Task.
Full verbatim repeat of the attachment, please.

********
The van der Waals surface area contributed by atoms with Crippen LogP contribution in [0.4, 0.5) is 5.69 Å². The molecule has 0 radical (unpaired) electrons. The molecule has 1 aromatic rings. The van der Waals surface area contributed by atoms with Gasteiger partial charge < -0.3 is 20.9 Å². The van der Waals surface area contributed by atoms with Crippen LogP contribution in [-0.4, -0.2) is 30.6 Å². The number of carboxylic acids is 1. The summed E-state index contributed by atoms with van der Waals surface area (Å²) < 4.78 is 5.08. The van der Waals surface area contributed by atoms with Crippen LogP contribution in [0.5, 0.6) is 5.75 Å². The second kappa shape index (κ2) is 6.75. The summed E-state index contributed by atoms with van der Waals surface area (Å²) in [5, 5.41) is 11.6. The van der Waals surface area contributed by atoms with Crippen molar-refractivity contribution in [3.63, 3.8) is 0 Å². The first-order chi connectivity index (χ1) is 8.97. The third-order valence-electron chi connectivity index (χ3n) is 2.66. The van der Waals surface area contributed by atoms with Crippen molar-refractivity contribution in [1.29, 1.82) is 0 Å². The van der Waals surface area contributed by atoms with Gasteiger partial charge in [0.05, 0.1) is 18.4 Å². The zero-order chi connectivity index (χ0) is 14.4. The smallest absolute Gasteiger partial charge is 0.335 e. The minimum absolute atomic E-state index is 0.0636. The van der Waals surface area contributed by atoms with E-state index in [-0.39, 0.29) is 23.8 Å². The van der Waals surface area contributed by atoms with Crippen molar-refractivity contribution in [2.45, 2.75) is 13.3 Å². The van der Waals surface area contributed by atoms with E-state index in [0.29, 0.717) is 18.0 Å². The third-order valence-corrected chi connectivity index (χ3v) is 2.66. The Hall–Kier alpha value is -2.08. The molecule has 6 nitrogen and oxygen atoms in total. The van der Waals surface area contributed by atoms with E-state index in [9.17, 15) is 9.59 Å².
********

The van der Waals surface area contributed by atoms with Crippen LogP contribution in [0.4, 0.5) is 5.69 Å². The molecule has 0 radical (unpaired) electrons. The molecule has 1 aromatic rings. The van der Waals surface area contributed by atoms with Gasteiger partial charge < -0.3 is 20.9 Å². The van der Waals surface area contributed by atoms with Crippen LogP contribution in [-0.4, -0.2) is 30.6 Å². The number of carboxylic acids is 1. The summed E-state index contributed by atoms with van der Waals surface area (Å²) < 4.78 is 5.08. The van der Waals surface area contributed by atoms with Crippen LogP contribution in [0.5, 0.6) is 5.75 Å². The second kappa shape index (κ2) is 6.75. The summed E-state index contributed by atoms with van der Waals surface area (Å²) in [5, 5.41) is 11.6. The van der Waals surface area contributed by atoms with Crippen molar-refractivity contribution in [3.63, 3.8) is 0 Å². The first-order chi connectivity index (χ1) is 8.97. The third-order valence-electron chi connectivity index (χ3n) is 2.66. The van der Waals surface area contributed by atoms with Crippen molar-refractivity contribution in [1.29, 1.82) is 0 Å². The van der Waals surface area contributed by atoms with Gasteiger partial charge in [0.05, 0.1) is 18.4 Å². The zero-order chi connectivity index (χ0) is 14.4. The smallest absolute Gasteiger partial charge is 0.335 e. The minimum absolute atomic E-state index is 0.0636. The van der Waals surface area contributed by atoms with E-state index in [-0.39, 0.29) is 23.8 Å². The van der Waals surface area contributed by atoms with Crippen molar-refractivity contribution in [2.45, 2.75) is 13.3 Å². The van der Waals surface area contributed by atoms with E-state index in [0.29, 0.717) is 18.0 Å². The third-order valence-corrected chi connectivity index (χ3v) is 2.66. The Hall–Kier alpha value is -2.08. The molecule has 6 nitrogen and oxygen atoms in total. The van der Waals surface area contributed by atoms with E-state index in [9.17, 15) is 9.59 Å².